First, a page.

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Oral History Interview with Edith Mayfield Wiggins by Missy Foy


Date: May 8, 1991

Interviewee: Edith Mayfield Wiggins

Biographical abstract: Edith Wiggins was one of the first African American students to enroll at Woman’s College of The University of North Carolina (now UNGC) in 1958.

Interviewer: Missy Foy

Description: This May 8, 1991, oral history interview conducted by Robert Shapard primarily documents Edith Wiggins' recollections of her time at Woman's College (now UNCG), where in 1958 she was one of only five African American students.

Subjects:

Format of original: Oral History

Collection: Centennial Oral History Project

Repository: The University of North Carolina at Greensboro

Item#: 1.80.1341

Rights: It is responsibility of the user to follow the copyright law of the United States (Title 17, U.S. Code). Materials are not to be reproduced in published works without written consent, and any use should credit Civil Rights Greensboro and the appropriate repository.



Oral History Interview with Edith Mayfield Wiggins by Missy Foy

[Begin Tape 1 Side A]

Missy Foy:

This is Missy Foy. It’s the eighth of May, 1991, and I’m in the office of Mrs. Edith Mayfield Wiggins on the campus of UNC at Chapel Hill. I guess if you could start with some general information, like where you're from and when you attended UNCG. It was still W.C.—no, it had changed to UNCG by then.

Edith Wiggins:

Oh, no.

MF:

No, it was still W.C.

EW:

I went there in the fall of 1958 and it was still the Woman's College of the University of North Carolina. I had graduated in the spring from William Penn High School, which is an all-black high school in High Point, North Carolina, and I graduated from then Woman's College in the spring of 1962.

MF:

What was your major?

EW:

Psychology.

MF:

Oh, that was my undergraduate major, too. And I suppose you lived on campus?

EW:

I lived in Shaw my freshman year. Shaw Residence Hall was an all-freshman dorm. As a matter of fact, Shaw was at the head of what was called the "quad." And I think there were at least two or three dorms on each side of the quad. They were all freshman dorms. [clears throat]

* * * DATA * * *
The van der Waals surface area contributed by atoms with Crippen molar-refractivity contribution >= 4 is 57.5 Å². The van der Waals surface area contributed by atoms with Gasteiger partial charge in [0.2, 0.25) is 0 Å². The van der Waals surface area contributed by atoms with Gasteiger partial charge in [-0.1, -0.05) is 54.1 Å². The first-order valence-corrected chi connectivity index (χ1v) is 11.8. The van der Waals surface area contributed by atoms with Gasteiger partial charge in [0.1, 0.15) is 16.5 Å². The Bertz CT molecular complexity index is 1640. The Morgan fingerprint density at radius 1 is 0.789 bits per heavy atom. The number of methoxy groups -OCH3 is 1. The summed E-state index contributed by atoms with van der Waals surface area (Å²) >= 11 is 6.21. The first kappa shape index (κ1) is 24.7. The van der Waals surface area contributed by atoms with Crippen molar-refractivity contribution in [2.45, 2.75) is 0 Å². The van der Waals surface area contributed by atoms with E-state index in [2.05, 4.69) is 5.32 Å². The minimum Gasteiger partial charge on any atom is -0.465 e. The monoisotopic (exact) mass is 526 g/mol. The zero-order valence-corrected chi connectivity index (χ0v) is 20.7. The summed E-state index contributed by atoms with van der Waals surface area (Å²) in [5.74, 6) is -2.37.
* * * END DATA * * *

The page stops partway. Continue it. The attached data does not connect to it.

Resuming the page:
What was unique about my living arrangements, I was one of five black women that had been admitted that year. And we were the third class of black students admitted to Woman's College. Two years before they had admitted two, JoAnne Smart and Betty Tillman. I don't know if you’re going to track down JoAnne Smart, but Betty Tillman is dead. But JoAnne Smart was one of the—she was in the very first class.

MF:

Her last name is Drane.

EW:

Yes. The second year they had admitted three, Margaret Patterson, Zelma Amy, and Claudette Graves. Claudette was from Greensboro and she remained a town student, but Zelma and Margaret Ann lived on campus. In the third year, five of us were admitted and we were all assigned to Shaw. Two of us had rooms—there were two sets of roommates, and then there was an extra person, so that meant there were three rooms, but no other white students were put on that end of the hall with us. So we had a whole wing of Shaw Dormitory to ourselves, because we were black. The other rooms were completely empty that entire year. As a matter of fact, some of the white students were sleeping three to a room.

MF:

Because they wouldn't move them down there to the empty rooms?

EW:

Right, right. Okay. Our sophomore year we were—we did not have to join the lottery for rooms in the upper classman dorms like the other students. We were assigned our rooms and we were assigned what were called the staff rooms. I don't know how familiar you are with Ragsdale and Mendenhall, but you know, its joined. It's a three-story dorm, and on the end of each floor was a staff room. That was a large room with a private bath, and I guess originally when that building was designed it was designed for staff. I don't know what staff, but the staff would have a larger room plus their own bath.

Well, they decided that that was really where they should put the blacks students, because that way we would not have to share the bathrooms with white students, so—which was fine with us. We loved having our own private baths plus larger rooms. We loved not having to take chances on some of the other less desirable dorms, because Ragsdale and Mendenhall were very desirable. They were at that time, I believe, they might have been the newest on campus in 1959. So we loved that.

That pretty much characterizes what it was like to be a black student at Woman's College between 1958 and 1962. There were no support systems to help the white women adjust and there were none for us. Now what happened, my—let me get it straight now—I believe it was my sophomore or junior year, I was not a freshman, they were, they had some white students tripled in one of the dorms, and they had continued that practice of putting all the black students on one wing and leaving all the other rooms empty.